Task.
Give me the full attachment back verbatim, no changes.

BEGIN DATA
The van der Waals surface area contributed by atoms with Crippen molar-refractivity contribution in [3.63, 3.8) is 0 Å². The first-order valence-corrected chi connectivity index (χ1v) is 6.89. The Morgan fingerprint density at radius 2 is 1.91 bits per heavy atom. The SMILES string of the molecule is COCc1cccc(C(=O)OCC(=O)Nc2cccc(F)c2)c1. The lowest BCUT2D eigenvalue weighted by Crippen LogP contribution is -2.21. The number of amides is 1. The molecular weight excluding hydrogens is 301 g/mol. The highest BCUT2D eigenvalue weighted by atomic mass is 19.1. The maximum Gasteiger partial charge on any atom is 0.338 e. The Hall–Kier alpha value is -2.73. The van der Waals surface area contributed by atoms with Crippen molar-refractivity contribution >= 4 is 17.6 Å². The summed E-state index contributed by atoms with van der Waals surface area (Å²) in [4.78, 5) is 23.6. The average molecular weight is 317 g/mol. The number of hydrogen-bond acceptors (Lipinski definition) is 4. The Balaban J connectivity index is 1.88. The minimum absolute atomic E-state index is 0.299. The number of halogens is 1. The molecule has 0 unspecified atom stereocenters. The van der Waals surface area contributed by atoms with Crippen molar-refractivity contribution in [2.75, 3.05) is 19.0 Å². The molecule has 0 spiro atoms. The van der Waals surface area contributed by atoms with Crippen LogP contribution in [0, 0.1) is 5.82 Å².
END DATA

The van der Waals surface area contributed by atoms with Crippen molar-refractivity contribution in [3.63, 3.8) is 0 Å². The first-order valence-corrected chi connectivity index (χ1v) is 6.89. The Morgan fingerprint density at radius 2 is 1.91 bits per heavy atom. The SMILES string of the molecule is COCc1cccc(C(=O)OCC(=O)Nc2cccc(F)c2)c1. The lowest BCUT2D eigenvalue weighted by Crippen LogP contribution is -2.21. The number of amides is 1. The molecular weight excluding hydrogens is 301 g/mol. The highest BCUT2D eigenvalue weighted by atomic mass is 19.1. The maximum Gasteiger partial charge on any atom is 0.338 e. The Hall–Kier alpha value is -2.73. The van der Waals surface area contributed by atoms with Crippen molar-refractivity contribution >= 4 is 17.6 Å². The summed E-state index contributed by atoms with van der Waals surface area (Å²) in [4.78, 5) is 23.6. The average molecular weight is 317 g/mol. The number of hydrogen-bond acceptors (Lipinski definition) is 4. The Balaban J connectivity index is 1.88. The minimum absolute atomic E-state index is 0.299. The number of halogens is 1. The molecule has 0 unspecified atom stereocenters. The van der Waals surface area contributed by atoms with Crippen molar-refractivity contribution in [2.75, 3.05) is 19.0 Å². The molecule has 0 spiro atoms. The van der Waals surface area contributed by atoms with Crippen LogP contribution in [0, 0.1) is 5.82 Å².